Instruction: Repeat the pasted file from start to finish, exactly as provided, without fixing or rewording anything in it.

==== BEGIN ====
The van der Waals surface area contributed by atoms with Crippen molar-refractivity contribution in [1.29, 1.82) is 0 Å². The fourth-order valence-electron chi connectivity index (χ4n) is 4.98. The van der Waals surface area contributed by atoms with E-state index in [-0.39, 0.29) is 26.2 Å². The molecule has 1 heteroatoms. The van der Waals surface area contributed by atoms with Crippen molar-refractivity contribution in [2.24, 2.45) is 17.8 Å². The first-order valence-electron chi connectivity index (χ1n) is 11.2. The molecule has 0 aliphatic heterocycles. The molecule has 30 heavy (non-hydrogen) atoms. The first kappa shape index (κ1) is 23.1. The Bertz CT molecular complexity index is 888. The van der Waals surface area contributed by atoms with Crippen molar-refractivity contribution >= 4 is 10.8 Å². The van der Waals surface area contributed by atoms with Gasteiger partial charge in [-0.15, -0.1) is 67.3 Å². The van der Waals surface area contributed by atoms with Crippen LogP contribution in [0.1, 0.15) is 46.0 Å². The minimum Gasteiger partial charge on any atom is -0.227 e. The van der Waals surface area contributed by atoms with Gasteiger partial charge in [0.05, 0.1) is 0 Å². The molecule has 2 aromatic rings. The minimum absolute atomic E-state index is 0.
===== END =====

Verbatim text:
The van der Waals surface area contributed by atoms with Crippen molar-refractivity contribution in [1.29, 1.82) is 0 Å². The fourth-order valence-electron chi connectivity index (χ4n) is 4.98. The van der Waals surface area contributed by atoms with E-state index in [-0.39, 0.29) is 26.2 Å². The molecule has 1 heteroatoms. The van der Waals surface area contributed by atoms with Crippen molar-refractivity contribution in [2.24, 2.45) is 17.8 Å². The first-order valence-electron chi connectivity index (χ1n) is 11.2. The molecule has 0 aliphatic heterocycles. The molecule has 30 heavy (non-hydrogen) atoms. The first kappa shape index (κ1) is 23.1. The Bertz CT molecular complexity index is 888. The van der Waals surface area contributed by atoms with Crippen molar-refractivity contribution >= 4 is 10.8 Å². The van der Waals surface area contributed by atoms with Gasteiger partial charge in [-0.15, -0.1) is 67.3 Å². The van der Waals surface area contributed by atoms with Crippen LogP contribution in [0.1, 0.15) is 46.0 Å². The minimum Gasteiger partial charge on any atom is -0.227 e. The van der Waals surface area contributed by atoms with Gasteiger partial charge in [0.05, 0.1) is 0 Å². The molecule has 2 aromatic rings. The minimum absolute atomic E-state index is 0.